Iraqi Christians blame US government for IS invasion, Chaldean priest says

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Chiqui Guyjoco
Reuters/Wissm Al-Okili)People gather at the scene of a car bomb attack in Baghdad’s mainly Shi’ite district of Sadr City, Iraq, May 11, 2016
Father Douglas al-Bazi, a Chaldean priest who runs a church and displacement center in Ainkawa, Iraq, has visited the U.S. this week to raise awareness about the plight of Iraqi Christians who he says blame the U.S. government for letting the Islamic State take over their homes and villages during the Iraq invasion in 2014. The priest said the displaced Iraqi Christians think the American government has prioritized finding water on Mars over saving them.

“My people, they [ask why] NASA can find water on Mars but they were not able to find the Islamic State [when] they were just in the middle of desert by hundreds, [with] Toyota cars everywhere,” Bazi said during a press conference in Washington D.C. on Tuesday, May 10.

“[They were] just in the middle of the desert and [the U.S.] was not able to find them by satellite. This is a disappointment,” he added.

Bazi was referring to the National Aeronautics and Space Administration’s discovery of water on Mars in September 2015, which was celebrated by many people worldwide.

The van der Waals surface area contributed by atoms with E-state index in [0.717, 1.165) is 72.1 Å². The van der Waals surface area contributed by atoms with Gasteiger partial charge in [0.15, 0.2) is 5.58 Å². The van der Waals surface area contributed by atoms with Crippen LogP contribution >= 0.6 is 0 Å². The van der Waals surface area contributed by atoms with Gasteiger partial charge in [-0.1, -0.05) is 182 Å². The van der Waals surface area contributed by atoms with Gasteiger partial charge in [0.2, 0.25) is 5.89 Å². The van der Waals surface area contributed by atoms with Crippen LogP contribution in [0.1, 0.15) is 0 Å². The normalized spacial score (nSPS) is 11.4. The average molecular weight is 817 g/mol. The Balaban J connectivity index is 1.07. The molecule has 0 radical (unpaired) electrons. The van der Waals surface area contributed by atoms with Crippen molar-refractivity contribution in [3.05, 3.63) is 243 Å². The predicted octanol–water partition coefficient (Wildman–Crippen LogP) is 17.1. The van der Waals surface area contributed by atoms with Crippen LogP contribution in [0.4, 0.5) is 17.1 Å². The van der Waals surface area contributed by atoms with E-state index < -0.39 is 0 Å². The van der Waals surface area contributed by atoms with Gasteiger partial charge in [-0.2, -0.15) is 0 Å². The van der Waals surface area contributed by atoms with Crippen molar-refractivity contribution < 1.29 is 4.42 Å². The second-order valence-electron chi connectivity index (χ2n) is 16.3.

After the American troops had completely withdrawn from Iraq in 2011, radical extremists surfaced and easily invaded Mosul, Iraq’s second largest city, as well as most parts of northern Iraq in 2014. The invasion led to displacements and genocide of hundreds of thousands of Iraqi Christians and Yazidis in the region. However, it was only until IS was set to attack the Kurdish town of Erbil that the U.S. started its airstrike campaign despite possessing significant intelligence beforehand.

“So the Yazidis and Christians, they ask why America just helped those people and they forget about us? Also another group called Shabak, they had the same feeling,” the priest said.

Most of the money coming in as foreign government aid does not go to Christians and other religious minorities since the money is being directed through the Iraqi government, according to Christian Post. In order for the fund to reach Christian refugees, it must be sent directly through churches and dioceses that are helping them.

Bazi, who serves the Mar Elias Church and refugee camp in Ainkawa, was also a former hostage by the Islamic militants.